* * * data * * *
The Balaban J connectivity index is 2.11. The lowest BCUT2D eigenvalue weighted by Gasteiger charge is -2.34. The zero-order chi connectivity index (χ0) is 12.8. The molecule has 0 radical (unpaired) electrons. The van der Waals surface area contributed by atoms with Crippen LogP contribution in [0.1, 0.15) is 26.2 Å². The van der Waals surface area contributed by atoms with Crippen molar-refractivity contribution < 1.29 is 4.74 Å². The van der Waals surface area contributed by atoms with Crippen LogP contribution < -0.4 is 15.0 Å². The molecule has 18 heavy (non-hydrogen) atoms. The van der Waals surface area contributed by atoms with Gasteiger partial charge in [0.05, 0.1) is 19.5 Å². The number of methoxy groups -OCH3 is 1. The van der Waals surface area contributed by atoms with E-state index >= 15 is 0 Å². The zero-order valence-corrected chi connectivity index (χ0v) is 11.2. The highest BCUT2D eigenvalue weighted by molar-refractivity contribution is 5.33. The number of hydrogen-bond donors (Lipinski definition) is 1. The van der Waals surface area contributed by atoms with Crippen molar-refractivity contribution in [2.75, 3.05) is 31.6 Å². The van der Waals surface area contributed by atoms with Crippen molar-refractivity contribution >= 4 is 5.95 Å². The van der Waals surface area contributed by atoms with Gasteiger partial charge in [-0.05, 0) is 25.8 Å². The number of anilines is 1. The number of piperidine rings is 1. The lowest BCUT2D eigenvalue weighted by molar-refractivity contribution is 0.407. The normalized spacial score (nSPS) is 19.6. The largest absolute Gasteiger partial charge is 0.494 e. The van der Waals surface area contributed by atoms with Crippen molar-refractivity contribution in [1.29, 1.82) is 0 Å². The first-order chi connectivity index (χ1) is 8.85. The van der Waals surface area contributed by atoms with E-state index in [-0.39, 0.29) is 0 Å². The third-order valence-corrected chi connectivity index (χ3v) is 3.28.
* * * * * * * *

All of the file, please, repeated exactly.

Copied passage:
The Balaban J connectivity index is 2.11. The lowest BCUT2D eigenvalue weighted by Gasteiger charge is -2.34. The zero-order chi connectivity index (χ0) is 12.8. The molecule has 0 radical (unpaired) electrons. The van der Waals surface area contributed by atoms with Crippen LogP contribution in [0.1, 0.15) is 26.2 Å². The van der Waals surface area contributed by atoms with Crippen molar-refractivity contribution < 1.29 is 4.74 Å². The van der Waals surface area contributed by atoms with Crippen LogP contribution < -0.4 is 15.0 Å². The molecule has 18 heavy (non-hydrogen) atoms. The van der Waals surface area contributed by atoms with Gasteiger partial charge in [0.05, 0.1) is 19.5 Å². The number of methoxy groups -OCH3 is 1. The van der Waals surface area contributed by atoms with E-state index >= 15 is 0 Å². The zero-order valence-corrected chi connectivity index (χ0v) is 11.2. The highest BCUT2D eigenvalue weighted by molar-refractivity contribution is 5.33. The number of hydrogen-bond donors (Lipinski definition) is 1. The van der Waals surface area contributed by atoms with Crippen molar-refractivity contribution in [2.75, 3.05) is 31.6 Å². The van der Waals surface area contributed by atoms with Crippen molar-refractivity contribution >= 4 is 5.95 Å². The van der Waals surface area contributed by atoms with Gasteiger partial charge in [-0.05, 0) is 25.8 Å². The number of anilines is 1. The number of piperidine rings is 1. The lowest BCUT2D eigenvalue weighted by molar-refractivity contribution is 0.407. The normalized spacial score (nSPS) is 19.6. The largest absolute Gasteiger partial charge is 0.494 e. The van der Waals surface area contributed by atoms with Crippen molar-refractivity contribution in [1.29, 1.82) is 0 Å². The first-order chi connectivity index (χ1) is 8.85. The van der Waals surface area contributed by atoms with E-state index in [-0.39, 0.29) is 0 Å². The third-order valence-corrected chi connectivity index (χ3v) is 3.28.